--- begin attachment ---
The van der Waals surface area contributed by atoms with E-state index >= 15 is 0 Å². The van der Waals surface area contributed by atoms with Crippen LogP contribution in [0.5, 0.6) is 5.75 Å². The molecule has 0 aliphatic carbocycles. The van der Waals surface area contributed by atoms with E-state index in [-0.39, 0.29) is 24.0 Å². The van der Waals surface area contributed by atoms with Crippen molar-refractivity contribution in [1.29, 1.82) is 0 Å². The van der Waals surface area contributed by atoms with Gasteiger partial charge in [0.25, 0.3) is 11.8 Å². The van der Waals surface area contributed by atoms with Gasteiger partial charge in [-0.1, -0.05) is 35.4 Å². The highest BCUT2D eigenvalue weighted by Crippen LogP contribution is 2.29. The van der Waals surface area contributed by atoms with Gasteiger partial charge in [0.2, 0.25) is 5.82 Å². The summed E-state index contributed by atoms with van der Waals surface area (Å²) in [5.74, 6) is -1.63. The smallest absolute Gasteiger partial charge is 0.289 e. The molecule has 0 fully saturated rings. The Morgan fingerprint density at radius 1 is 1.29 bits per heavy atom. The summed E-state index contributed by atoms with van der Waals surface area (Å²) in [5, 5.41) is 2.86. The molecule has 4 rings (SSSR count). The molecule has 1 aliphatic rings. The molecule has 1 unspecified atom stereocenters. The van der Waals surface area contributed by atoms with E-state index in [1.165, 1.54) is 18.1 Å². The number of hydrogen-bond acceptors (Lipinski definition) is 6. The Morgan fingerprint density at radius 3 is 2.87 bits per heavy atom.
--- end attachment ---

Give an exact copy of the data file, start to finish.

The van der Waals surface area contributed by atoms with E-state index >= 15 is 0 Å². The van der Waals surface area contributed by atoms with Crippen LogP contribution in [0.5, 0.6) is 5.75 Å². The molecule has 0 aliphatic carbocycles. The van der Waals surface area contributed by atoms with E-state index in [-0.39, 0.29) is 24.0 Å². The van der Waals surface area contributed by atoms with Crippen molar-refractivity contribution in [1.29, 1.82) is 0 Å². The van der Waals surface area contributed by atoms with Gasteiger partial charge in [0.25, 0.3) is 11.8 Å². The van der Waals surface area contributed by atoms with Gasteiger partial charge in [-0.1, -0.05) is 35.4 Å². The highest BCUT2D eigenvalue weighted by Crippen LogP contribution is 2.29. The van der Waals surface area contributed by atoms with Gasteiger partial charge in [0.2, 0.25) is 5.82 Å². The summed E-state index contributed by atoms with van der Waals surface area (Å²) in [5.74, 6) is -1.63. The smallest absolute Gasteiger partial charge is 0.289 e. The molecule has 0 fully saturated rings. The Morgan fingerprint density at radius 1 is 1.29 bits per heavy atom. The summed E-state index contributed by atoms with van der Waals surface area (Å²) in [5, 5.41) is 2.86. The molecule has 4 rings (SSSR count). The molecule has 1 aliphatic rings. The molecule has 1 unspecified atom stereocenters. The van der Waals surface area contributed by atoms with E-state index in [1.165, 1.54) is 18.1 Å². The number of hydrogen-bond acceptors (Lipinski definition) is 6. The Morgan fingerprint density at radius 3 is 2.87 bits per heavy atom.